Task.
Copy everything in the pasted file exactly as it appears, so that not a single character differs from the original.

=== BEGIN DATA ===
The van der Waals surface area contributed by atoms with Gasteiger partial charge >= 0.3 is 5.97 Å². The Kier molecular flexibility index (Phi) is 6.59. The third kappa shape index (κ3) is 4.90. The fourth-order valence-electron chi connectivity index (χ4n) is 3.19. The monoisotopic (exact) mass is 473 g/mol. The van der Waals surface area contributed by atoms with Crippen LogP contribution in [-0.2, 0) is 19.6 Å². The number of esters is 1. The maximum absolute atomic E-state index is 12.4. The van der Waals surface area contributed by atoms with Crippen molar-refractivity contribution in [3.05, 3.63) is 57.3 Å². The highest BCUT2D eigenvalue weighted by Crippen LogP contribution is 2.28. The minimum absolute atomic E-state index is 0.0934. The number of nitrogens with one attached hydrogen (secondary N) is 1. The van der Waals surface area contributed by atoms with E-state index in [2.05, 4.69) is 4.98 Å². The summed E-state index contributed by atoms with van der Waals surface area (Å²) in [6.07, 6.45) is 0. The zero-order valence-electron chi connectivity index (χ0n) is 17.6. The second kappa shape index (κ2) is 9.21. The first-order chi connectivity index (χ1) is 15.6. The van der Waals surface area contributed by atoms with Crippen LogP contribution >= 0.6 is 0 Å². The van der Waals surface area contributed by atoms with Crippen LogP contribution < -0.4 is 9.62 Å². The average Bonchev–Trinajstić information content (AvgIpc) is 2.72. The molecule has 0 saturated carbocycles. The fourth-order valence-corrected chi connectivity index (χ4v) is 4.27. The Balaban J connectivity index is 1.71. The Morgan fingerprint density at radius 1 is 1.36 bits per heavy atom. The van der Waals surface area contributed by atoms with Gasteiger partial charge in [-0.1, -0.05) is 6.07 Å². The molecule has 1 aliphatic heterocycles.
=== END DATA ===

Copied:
The van der Waals surface area contributed by atoms with Gasteiger partial charge >= 0.3 is 5.97 Å². The Kier molecular flexibility index (Phi) is 6.59. The third kappa shape index (κ3) is 4.90. The fourth-order valence-electron chi connectivity index (χ4n) is 3.19. The monoisotopic (exact) mass is 473 g/mol. The van der Waals surface area contributed by atoms with Crippen LogP contribution in [-0.2, 0) is 19.6 Å². The number of esters is 1. The maximum absolute atomic E-state index is 12.4. The van der Waals surface area contributed by atoms with Crippen molar-refractivity contribution in [3.05, 3.63) is 57.3 Å². The highest BCUT2D eigenvalue weighted by Crippen LogP contribution is 2.28. The minimum absolute atomic E-state index is 0.0934. The number of nitrogens with one attached hydrogen (secondary N) is 1. The van der Waals surface area contributed by atoms with E-state index in [2.05, 4.69) is 4.98 Å². The summed E-state index contributed by atoms with van der Waals surface area (Å²) in [6.07, 6.45) is 0. The zero-order valence-electron chi connectivity index (χ0n) is 17.6. The second kappa shape index (κ2) is 9.21. The first-order chi connectivity index (χ1) is 15.6. The van der Waals surface area contributed by atoms with Crippen LogP contribution >= 0.6 is 0 Å². The van der Waals surface area contributed by atoms with Crippen LogP contribution < -0.4 is 9.62 Å². The average Bonchev–Trinajstić information content (AvgIpc) is 2.72. The molecule has 0 saturated carbocycles. The fourth-order valence-corrected chi connectivity index (χ4v) is 4.27. The Balaban J connectivity index is 1.71. The Morgan fingerprint density at radius 1 is 1.36 bits per heavy atom. The van der Waals surface area contributed by atoms with Gasteiger partial charge in [-0.1, -0.05) is 6.07 Å². The molecule has 1 aliphatic heterocycles.